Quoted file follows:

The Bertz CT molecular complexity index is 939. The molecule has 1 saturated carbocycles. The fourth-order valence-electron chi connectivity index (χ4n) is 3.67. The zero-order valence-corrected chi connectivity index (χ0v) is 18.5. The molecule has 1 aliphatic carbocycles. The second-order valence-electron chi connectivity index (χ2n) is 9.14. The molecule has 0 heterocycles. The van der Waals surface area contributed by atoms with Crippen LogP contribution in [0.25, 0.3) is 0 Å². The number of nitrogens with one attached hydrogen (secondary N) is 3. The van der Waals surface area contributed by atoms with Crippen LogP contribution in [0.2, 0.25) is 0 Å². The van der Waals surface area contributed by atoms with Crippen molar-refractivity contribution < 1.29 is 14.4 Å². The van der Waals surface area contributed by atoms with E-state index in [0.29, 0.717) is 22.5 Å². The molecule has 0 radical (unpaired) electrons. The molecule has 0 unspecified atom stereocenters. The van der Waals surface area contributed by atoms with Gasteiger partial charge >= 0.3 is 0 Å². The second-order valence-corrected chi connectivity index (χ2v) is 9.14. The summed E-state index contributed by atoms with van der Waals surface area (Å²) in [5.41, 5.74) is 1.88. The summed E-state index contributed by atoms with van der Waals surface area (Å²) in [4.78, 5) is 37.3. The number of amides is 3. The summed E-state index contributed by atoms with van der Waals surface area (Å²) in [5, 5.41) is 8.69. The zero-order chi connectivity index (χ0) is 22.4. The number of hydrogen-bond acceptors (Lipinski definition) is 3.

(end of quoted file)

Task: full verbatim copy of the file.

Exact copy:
The Bertz CT molecular complexity index is 939. The molecule has 1 saturated carbocycles. The fourth-order valence-electron chi connectivity index (χ4n) is 3.67. The zero-order valence-corrected chi connectivity index (χ0v) is 18.5. The molecule has 1 aliphatic carbocycles. The second-order valence-electron chi connectivity index (χ2n) is 9.14. The molecule has 0 heterocycles. The van der Waals surface area contributed by atoms with Crippen LogP contribution in [0.25, 0.3) is 0 Å². The number of nitrogens with one attached hydrogen (secondary N) is 3. The van der Waals surface area contributed by atoms with Crippen LogP contribution in [0.2, 0.25) is 0 Å². The van der Waals surface area contributed by atoms with Crippen molar-refractivity contribution < 1.29 is 14.4 Å². The van der Waals surface area contributed by atoms with E-state index in [0.29, 0.717) is 22.5 Å². The molecule has 0 radical (unpaired) electrons. The molecule has 0 unspecified atom stereocenters. The van der Waals surface area contributed by atoms with Gasteiger partial charge >= 0.3 is 0 Å². The second-order valence-corrected chi connectivity index (χ2v) is 9.14. The summed E-state index contributed by atoms with van der Waals surface area (Å²) in [5.41, 5.74) is 1.88. The summed E-state index contributed by atoms with van der Waals surface area (Å²) in [4.78, 5) is 37.3. The number of amides is 3. The summed E-state index contributed by atoms with van der Waals surface area (Å²) in [5, 5.41) is 8.69. The zero-order chi connectivity index (χ0) is 22.4. The number of hydrogen-bond acceptors (Lipinski definition) is 3.